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Philly family rejoices over girl's return

Arrest warrant issued in case; another pending

Erica Pratt
Erica listens as her uncle Joseph Moore reads a statement Wednesday.  

PHILADELPHIA, Pennsylvania (CNN) -- The 7-year-old girl who made a daring escape from a house where kidnappers were holding her for ransom gave reporters a broad, shy smile Wednesday, then hid her face with a stuffed dog when asked how she felt.

Throughout a news conference, Erica Pratt was held by one of her uncles with her head buried in his shoulder. She wore bright pink shorts and a pink top, her hair in braids held in place by pink and white barrettes.

When she passed up a chance to talk, the briefing ended.

Joseph Moore, another uncle, earlier read a statement from the family "to express our sincerest gratitude to everyone who offered their prayers and support concerning the safe return of Erica."

Erica was kidnapped from a southwest Philadelphia street Monday, taken to an abandoned building in the city's northwest section, bound with duct tape and locked in the basement.

She freed herself by chewing through the tape, smashing through a door and breaking a window to yell for help, police said.

An arrest warrant was issued Wednesday for Edward Johnson, 23, charging him with kidnapping, robbery, false imprisonment, luring a child and other related charges, said Philadelphia Police Inspector William Colarulo.

Colarulo said authorities were preparing a warrant against the second suspect, James Burns, 29. The inspector also said the FBI and other law enforcement agencies were working to apprehend the two men.

'Happiest day of my life'

The family of the 7-year-old girl who escaped from a house where kidnappers were holding her thanked everyone for their thoughts and prayers. CNN's Jason Carroll reports (July 25)

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Sharon Crowley of WTXF in Philadelphia reports on Erica's return. (July 24)

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Late Tuesday, a policewoman carried the smiling, waving child to the front door of her home where relatives greeted her.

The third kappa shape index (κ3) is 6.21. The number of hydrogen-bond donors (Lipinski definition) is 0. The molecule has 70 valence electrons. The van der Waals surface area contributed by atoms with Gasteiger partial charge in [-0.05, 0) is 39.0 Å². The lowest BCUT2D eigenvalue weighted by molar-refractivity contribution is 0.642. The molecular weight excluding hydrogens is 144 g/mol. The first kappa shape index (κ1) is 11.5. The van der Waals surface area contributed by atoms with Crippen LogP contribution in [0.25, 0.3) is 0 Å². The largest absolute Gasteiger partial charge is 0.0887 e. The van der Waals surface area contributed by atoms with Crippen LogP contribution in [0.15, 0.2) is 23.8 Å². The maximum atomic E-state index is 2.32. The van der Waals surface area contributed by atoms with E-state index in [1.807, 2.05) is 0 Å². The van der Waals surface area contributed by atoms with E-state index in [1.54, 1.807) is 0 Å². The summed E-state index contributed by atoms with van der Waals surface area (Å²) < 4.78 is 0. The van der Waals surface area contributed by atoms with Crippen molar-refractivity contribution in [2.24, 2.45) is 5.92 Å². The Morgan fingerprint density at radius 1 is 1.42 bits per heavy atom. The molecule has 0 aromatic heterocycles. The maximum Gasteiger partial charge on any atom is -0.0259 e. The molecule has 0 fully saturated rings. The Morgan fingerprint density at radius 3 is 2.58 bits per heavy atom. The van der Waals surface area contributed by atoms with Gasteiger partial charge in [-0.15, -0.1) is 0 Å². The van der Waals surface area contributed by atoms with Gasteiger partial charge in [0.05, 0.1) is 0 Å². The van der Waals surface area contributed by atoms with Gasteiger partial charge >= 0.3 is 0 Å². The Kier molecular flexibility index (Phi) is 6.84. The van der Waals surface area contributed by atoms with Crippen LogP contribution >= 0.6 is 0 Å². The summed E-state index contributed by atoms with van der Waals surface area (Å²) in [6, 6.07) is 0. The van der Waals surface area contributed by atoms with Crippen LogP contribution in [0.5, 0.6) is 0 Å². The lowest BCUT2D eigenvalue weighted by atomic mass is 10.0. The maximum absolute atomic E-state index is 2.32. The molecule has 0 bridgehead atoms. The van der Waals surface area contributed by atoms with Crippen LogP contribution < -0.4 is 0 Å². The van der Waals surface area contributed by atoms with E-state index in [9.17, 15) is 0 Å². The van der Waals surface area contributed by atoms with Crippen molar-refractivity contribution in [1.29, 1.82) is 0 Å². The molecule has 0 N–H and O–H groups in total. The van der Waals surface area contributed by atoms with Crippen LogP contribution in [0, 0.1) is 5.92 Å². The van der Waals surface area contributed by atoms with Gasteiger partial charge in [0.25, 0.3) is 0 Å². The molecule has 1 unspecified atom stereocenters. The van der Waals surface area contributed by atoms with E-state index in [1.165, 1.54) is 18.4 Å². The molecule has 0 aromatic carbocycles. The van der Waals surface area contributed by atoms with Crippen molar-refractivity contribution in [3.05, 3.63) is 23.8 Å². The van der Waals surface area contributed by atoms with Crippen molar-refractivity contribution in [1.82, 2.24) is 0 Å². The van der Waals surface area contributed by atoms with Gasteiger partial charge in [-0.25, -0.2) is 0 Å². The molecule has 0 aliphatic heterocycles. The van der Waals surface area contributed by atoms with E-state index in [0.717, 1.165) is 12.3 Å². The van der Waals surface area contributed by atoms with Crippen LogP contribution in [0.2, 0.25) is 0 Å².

"I'm just happy," said Erica's mother, Senna Gillis.

Erica lives with her 45-year-old grandmother, Barbara Pratt, who described the girl's return as "the happiest day of my life."

The girl was found Tuesday on the other side of the city nearly 24 hours after she was snatched by two men and hustled into a car. Erica's screams caught the attention of two children playing outside who contacted police.

Police officer Michael Harvey said he and his partner, officer Andrew Skaziak, were on patrol Tuesday night in northwest Philadelphia when a girl on a bicycle came up to them and said there was a girl down the street who had been bound with duct tape.

"She had duct tape around her head and duct tape marks on her eyes and face," Harvey said. "Her left eye was bulging, and we observed duct tape on her hands."

Erica pointed out the house where she'd been kept, and the officers secured it. Then they put her in a patrol car. The children who helped her out of the house disappeared, the police said.

"In speaking with her, I asked her if she had eaten at any time. She stated, 'No.' So my partner had given her a [chicken] sandwich that he had for his lunch to eat," Harvey said.

'Wouldn't treat animal like they treated' Erica

Police officer Robert Davis said Erica had "a bit of a corneal abrasion ... some redness of her eye. We don't know if it might be from the duct tape wrapped around her eyes -- but they [the kidnappers] did not harm her in any way."

At the house where she was taken, "she was forced to sit in a room with no light, on a dirty, filthy mattress, duct-taped together," Davis said.

Burnes and Johnson.
James Burnes, left and Edward Johnson are suspects in the case, police said.  

"There was a bottle of juice, a bag of potato chips and she was locked in the room. I mean you wouldn't treat your animal like they treated this little girl."

Police believe the motive for the Monday night abduction was money. Colarulo said Erica appeared to have been the specific target because the 5-year-old she was playing with was not taken.

Twenty minutes after the abduction, the grandmother began receiving calls demanding $150,000 in ransom money, Colarulo said.

"There's a rumor that the family came into money. I don't know that to be true," he said. But it is an angle being explored.

Erica told police the men never returned once they put her in the basement of the house, which Colarulo said had no utilities.

"We're still in the initial stages of putting the pieces of the puzzle together," Colarulo said. "Our No. 1 priority was to find Erica Pratt."


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